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Australian Government acts to protect residents at Melbourne nursing home

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Minister for Ageing


Australian Government acts to protect residents at Melbourne nursing home

The Australian Government has required a Melbourne nursing home to appoint a nurse adviser - for the next six months - to improve clinical care and train staff at the 60-resident facility - as part of a range of tough measures.

The Aged Care Standards and Accreditation Agency identified potential concerns with 30 accreditation outcomes out of a possible 44. This includes health and clinical care, nutrition and hydration, continence management, mobility and rehabilitation, infection control, catering and cleaning.

Last night (September 2), residents and family members at Patricia Gladwell Aged Care Home, a 45-high care and 15-low care nursing home in Brunswick were officially advised the home had been put under sanction by the Department of Health and Ageing.

It is the third nursing home in Victoria to be placed under sanction by the Australian Government since November 2007.

The Accreditation Agency deemed residents were not receiving appropriate care and services resulting in them being placed in “serious risk” in relation to their health, safety and wellbeing. The official sanction is expected to be on the Department’s website this week.

The sanction is for six months and the approved provider is Vaucluse Hospital Pty Ltd.

On 28 August 2008, the Accreditation Agency identified serious risk at the nursing home. This was after a full review audit was commenced on 22 August 2008.

On 2 September 2008, the approved provider submitted a nomination for an adviser with nursing and administrative experience. The Department has approved the appointment and the Nurse adviser has commenced at the home. Training is being organised for staff.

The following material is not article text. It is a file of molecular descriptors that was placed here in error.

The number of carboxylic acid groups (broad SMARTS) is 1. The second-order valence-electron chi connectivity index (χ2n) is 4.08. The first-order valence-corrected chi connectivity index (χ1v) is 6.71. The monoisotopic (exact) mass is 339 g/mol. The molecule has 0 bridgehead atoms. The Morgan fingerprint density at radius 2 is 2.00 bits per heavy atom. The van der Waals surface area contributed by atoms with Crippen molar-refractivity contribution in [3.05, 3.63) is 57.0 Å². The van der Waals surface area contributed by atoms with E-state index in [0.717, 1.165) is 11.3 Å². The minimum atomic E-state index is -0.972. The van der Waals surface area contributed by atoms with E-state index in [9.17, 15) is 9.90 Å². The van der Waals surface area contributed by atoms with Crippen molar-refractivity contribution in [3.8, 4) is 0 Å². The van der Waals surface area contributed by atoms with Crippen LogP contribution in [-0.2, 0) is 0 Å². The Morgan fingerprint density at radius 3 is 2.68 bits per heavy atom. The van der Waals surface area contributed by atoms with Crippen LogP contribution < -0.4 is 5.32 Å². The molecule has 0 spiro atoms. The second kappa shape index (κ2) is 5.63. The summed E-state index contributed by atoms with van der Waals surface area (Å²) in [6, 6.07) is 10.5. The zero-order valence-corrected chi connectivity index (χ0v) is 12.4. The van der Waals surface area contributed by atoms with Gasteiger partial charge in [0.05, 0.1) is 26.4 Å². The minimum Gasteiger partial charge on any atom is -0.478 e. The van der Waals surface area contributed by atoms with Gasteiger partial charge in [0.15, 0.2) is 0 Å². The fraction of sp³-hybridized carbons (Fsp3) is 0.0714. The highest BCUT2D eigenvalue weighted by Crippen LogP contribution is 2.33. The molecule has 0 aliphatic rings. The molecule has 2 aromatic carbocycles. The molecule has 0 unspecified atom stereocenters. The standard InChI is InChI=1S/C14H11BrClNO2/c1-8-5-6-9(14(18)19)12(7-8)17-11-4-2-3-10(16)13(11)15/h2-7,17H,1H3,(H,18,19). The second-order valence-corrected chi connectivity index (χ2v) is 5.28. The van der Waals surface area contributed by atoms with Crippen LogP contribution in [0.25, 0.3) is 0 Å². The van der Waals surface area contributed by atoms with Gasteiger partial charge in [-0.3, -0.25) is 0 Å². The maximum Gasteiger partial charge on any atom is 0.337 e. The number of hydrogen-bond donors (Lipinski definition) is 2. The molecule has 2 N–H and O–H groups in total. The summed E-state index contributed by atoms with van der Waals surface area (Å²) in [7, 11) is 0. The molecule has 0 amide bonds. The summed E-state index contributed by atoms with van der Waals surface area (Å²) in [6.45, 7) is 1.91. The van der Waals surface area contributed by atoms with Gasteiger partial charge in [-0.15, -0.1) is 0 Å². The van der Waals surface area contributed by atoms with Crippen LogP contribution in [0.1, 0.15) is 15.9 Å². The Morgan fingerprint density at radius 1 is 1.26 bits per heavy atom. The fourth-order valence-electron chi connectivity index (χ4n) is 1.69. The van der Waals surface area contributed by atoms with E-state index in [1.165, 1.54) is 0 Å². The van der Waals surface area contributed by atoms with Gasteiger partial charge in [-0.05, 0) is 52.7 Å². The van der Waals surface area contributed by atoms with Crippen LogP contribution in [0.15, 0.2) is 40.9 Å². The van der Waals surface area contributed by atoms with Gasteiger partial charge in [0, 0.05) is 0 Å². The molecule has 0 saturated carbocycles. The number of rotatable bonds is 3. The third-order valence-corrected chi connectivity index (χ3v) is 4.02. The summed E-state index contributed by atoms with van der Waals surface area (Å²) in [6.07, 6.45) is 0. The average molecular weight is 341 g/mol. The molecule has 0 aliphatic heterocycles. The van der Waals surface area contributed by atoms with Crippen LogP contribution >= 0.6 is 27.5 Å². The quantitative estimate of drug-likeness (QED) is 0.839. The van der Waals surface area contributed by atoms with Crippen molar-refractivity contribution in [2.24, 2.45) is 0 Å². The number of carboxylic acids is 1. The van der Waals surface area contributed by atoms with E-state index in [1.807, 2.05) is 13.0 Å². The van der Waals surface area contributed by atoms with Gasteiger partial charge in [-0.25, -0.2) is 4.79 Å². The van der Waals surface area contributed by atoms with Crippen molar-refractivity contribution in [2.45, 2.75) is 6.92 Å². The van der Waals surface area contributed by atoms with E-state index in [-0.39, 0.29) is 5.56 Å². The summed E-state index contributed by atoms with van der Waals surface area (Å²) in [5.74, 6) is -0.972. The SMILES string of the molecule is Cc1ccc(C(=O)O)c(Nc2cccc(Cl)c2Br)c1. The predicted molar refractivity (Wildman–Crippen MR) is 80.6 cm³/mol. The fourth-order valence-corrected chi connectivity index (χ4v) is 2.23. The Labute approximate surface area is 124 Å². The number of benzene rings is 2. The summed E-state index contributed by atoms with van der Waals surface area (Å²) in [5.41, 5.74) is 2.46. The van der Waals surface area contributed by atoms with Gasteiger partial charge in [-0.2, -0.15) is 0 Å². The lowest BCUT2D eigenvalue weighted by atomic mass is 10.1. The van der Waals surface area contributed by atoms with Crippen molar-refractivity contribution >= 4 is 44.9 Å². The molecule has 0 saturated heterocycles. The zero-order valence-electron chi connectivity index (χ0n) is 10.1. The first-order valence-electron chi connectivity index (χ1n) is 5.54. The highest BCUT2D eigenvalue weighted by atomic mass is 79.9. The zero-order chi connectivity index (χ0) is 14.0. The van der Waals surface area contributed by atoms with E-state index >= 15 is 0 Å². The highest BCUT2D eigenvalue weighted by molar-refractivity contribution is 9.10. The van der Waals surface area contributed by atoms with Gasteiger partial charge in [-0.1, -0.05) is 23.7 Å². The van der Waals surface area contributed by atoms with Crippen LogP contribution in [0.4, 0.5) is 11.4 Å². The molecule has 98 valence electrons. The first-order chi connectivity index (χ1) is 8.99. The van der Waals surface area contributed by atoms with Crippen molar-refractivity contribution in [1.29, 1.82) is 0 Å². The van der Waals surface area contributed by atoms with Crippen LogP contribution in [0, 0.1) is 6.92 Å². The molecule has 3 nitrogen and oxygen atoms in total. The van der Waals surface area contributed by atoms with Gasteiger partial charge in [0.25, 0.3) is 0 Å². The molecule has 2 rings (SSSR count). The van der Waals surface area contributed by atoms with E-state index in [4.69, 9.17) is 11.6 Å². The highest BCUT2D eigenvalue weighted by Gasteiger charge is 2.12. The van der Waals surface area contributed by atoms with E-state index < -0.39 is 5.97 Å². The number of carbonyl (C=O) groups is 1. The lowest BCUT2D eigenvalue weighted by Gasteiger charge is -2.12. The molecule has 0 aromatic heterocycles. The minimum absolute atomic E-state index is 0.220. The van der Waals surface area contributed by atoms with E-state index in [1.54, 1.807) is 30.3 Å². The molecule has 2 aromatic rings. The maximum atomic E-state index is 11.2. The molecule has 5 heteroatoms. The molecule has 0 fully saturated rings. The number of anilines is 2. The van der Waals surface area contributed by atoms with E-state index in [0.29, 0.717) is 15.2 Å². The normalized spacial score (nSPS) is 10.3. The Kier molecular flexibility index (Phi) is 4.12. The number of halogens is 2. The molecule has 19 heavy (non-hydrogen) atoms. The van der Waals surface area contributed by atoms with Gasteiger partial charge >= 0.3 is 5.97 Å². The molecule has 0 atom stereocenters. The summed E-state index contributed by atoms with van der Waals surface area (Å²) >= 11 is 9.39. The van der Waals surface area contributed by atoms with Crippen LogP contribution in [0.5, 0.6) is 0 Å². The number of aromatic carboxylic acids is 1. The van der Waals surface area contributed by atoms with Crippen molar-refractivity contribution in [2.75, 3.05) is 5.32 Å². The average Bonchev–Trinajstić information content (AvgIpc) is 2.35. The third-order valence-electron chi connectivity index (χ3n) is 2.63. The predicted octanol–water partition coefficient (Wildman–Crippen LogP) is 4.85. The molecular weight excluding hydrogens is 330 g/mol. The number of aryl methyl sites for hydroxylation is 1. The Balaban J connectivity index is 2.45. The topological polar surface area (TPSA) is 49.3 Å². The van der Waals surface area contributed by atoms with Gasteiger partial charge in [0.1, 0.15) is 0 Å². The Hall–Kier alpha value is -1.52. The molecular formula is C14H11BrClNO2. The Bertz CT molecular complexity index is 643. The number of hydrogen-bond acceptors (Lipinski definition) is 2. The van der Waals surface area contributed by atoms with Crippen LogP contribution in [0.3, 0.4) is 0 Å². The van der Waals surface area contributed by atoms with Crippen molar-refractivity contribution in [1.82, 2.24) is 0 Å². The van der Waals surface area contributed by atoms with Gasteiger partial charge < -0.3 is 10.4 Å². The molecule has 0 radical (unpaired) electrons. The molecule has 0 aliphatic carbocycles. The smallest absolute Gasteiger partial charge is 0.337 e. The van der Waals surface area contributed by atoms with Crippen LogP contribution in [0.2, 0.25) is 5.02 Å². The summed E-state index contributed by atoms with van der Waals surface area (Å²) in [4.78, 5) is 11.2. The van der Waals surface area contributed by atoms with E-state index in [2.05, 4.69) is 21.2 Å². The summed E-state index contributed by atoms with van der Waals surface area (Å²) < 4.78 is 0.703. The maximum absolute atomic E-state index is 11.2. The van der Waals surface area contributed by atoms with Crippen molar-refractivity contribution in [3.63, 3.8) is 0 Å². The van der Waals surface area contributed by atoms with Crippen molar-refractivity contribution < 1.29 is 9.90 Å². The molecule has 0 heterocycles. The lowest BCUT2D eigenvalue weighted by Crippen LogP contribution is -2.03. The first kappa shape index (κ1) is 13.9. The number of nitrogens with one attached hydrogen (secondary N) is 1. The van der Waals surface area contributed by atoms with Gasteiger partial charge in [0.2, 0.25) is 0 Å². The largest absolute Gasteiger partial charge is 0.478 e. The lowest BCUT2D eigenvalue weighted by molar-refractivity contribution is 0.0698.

Under the tough measures imposed by the Australian Government, the nursing home:

Was required to appoint a specialist Nurse Adviser for six months;

Was required to implement proper training for staff; and

Will be ineligible to receive Commonwealth subsidy for new residents for a six-month period.

The nursing home will be visited daily by the Accreditation Agency while serious risk to residents remains in addition to weekly visits by Department of Health and Ageing officers.

The nursing home has already appointed a new Chief Executive Officer and a new Director of Nursing.

Minister for Ageing, Mrs Justine Elliot said: “We make no apologies for the tough action that is being taken in relation to this or any other home where potential problems with care are identified.”

“Older Australians in aged care deserve good care and any home failing will be dealt with,” Mrs Elliot said.

September 3, 2008

For more information, contact Mrs Elliot's office on (02) 6277 7280